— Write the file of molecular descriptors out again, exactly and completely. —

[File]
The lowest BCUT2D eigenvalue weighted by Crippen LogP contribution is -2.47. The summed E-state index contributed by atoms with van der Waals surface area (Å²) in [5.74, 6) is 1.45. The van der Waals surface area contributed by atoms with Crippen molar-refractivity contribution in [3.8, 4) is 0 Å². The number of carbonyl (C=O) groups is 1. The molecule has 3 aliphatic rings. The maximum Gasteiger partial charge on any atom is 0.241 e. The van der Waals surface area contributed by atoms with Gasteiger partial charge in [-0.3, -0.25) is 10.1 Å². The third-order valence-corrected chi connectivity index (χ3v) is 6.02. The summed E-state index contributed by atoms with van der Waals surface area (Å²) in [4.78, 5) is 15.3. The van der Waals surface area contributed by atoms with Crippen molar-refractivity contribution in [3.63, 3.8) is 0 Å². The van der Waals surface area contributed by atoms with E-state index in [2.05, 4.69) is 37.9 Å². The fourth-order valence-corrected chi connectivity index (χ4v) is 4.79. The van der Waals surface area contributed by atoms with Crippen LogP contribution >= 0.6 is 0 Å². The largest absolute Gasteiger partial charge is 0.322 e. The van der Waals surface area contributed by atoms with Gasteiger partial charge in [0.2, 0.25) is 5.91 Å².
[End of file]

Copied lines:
The lowest BCUT2D eigenvalue weighted by Crippen LogP contribution is -2.47. The summed E-state index contributed by atoms with van der Waals surface area (Å²) in [5.74, 6) is 1.45. The van der Waals surface area contributed by atoms with Crippen molar-refractivity contribution in [3.8, 4) is 0 Å². The number of carbonyl (C=O) groups is 1. The molecule has 3 aliphatic rings. The maximum Gasteiger partial charge on any atom is 0.241 e. The van der Waals surface area contributed by atoms with Gasteiger partial charge in [-0.3, -0.25) is 10.1 Å². The third-order valence-corrected chi connectivity index (χ3v) is 6.02. The summed E-state index contributed by atoms with van der Waals surface area (Å²) in [4.78, 5) is 15.3. The van der Waals surface area contributed by atoms with Crippen molar-refractivity contribution in [3.63, 3.8) is 0 Å². The van der Waals surface area contributed by atoms with E-state index in [2.05, 4.69) is 37.9 Å². The fourth-order valence-corrected chi connectivity index (χ4v) is 4.79. The van der Waals surface area contributed by atoms with Crippen LogP contribution >= 0.6 is 0 Å². The largest absolute Gasteiger partial charge is 0.322 e. The van der Waals surface area contributed by atoms with Gasteiger partial charge in [0.2, 0.25) is 5.91 Å².